Double Dates and Work Ethic: The New Secrets to Keeping Romance Alive

A few new studies contribute new insights to relationship health

How often do you double date? Is a date with your partner as important to you as a meeting at work? The answers to these two questions could reveal new ways to reignite passion in your relationship! A new study from Wayne State University demonstrates why double dating brings couples closer together, while a new study from the University of Illinois recommends that couples develop a relationship work ethic that rivals—or at least equals—their professional work ethic.

Double Down on Double Dating

You don’t have to hedge your bets on this one: Going on a double date may be more effective at reigniting passion in your own relationship than the classic candlelit dinner for two. According to new research, growing a friendship with another couple where you discuss personal details of your life will actually bring you closer to your own partner.

In two studies with about 150 couples, researchers used the “Fast Friends” activity to help couples bond. Couples answer basic “get-to-know-you” questions, such as “What is your idea of a perfect day?” or “What was the most embarrassing moment in your life?”

“This task has been repeatedly shown to make both strangers and friends closer to each other,” the study authors say.

Couples who met through the high-disclosure Fast Friends activity reported higher feelings of passionate love than those assigned to small-talk interactions. “The more that the other couple responds to your self-disclosures in a validating and caring way when on a double date, the more passionate you feel about your own relationship,” the study explains.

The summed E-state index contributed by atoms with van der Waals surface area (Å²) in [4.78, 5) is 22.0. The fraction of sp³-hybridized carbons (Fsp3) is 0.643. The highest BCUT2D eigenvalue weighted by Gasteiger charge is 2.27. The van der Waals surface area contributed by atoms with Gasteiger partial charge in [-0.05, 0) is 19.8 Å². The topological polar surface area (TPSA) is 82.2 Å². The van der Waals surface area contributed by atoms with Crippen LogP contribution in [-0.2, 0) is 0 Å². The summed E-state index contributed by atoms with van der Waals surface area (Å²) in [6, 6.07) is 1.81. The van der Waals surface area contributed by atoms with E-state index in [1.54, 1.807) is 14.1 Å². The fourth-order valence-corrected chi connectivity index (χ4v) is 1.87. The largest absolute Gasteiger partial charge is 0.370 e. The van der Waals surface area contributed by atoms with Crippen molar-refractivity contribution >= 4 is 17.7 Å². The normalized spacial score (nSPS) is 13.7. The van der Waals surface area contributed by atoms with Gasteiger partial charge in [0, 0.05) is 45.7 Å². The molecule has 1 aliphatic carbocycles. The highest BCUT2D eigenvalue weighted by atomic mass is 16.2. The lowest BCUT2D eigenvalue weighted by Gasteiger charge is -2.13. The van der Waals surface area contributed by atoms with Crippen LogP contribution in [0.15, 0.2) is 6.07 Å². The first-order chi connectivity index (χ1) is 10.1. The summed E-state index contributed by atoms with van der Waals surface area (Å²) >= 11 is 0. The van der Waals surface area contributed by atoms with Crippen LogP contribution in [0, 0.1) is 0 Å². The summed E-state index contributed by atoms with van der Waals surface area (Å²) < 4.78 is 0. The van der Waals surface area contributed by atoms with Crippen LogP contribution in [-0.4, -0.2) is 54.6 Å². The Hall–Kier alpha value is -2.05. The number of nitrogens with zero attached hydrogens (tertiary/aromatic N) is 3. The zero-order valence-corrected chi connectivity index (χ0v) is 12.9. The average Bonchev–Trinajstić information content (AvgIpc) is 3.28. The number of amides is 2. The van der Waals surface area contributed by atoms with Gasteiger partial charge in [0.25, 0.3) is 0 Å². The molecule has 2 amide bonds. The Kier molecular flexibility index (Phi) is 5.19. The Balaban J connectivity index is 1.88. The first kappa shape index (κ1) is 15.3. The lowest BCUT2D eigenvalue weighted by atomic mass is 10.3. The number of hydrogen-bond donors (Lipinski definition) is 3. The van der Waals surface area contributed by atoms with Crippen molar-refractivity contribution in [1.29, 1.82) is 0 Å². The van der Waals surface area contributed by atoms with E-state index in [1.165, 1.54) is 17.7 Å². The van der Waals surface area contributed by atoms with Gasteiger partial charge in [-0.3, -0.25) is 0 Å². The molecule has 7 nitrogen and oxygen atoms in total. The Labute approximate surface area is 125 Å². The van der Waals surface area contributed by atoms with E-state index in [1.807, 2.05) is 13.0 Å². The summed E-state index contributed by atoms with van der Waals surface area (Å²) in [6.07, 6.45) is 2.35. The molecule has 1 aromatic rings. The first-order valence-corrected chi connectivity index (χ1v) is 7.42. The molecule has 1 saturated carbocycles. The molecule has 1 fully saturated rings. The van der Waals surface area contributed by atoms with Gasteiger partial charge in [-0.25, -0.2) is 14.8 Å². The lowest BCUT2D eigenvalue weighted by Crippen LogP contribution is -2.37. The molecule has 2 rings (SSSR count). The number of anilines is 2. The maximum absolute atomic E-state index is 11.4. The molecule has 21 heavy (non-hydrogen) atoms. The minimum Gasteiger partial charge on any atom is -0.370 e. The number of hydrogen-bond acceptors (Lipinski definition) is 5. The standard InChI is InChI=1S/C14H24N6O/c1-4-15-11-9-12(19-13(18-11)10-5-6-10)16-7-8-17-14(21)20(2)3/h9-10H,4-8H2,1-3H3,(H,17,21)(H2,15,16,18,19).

The next time you plan a date night, plan to cook with another couple: dinners at home increase sharing and disclosure, bringing you not only closer to the other couple, but closer to your own partner.  

Schedule That Date

Ready to schedule a double date? Make sure you commit: “When people enter the workplace, they make an effort to arrive on time, be productive throughout the day, listen attentively to co-workers and supervisors, try to get along with others, and dress and groom themselves to make a good impression,” says Jill R. Bowers, who argues that couples should do the same.

If you can treat your relationship like your job, investing the same kind of energy as you do in the office into active listening, planning time together, finding workable solutions (like for sharing household tasks), and handling personal stress, you’ll reap major rewards. “But that can be hard to do when you get home and you’re tired and emotionally drained, and the second shift begins,” concedes Bowers.

“The job gets all your energy, and there’s little left over for what comes after. That’s why you have to be intentional about working on your romantic partnership,” Bowers noted.

“Shortchanging your relationship could mean serious relationship issues, and that has real implications for your mental and physical health. That’s why we advise taking your relationship work ethic seriously and making time for your partner intentional.”

Image: Some rights reserved by born1945

Category: Psych


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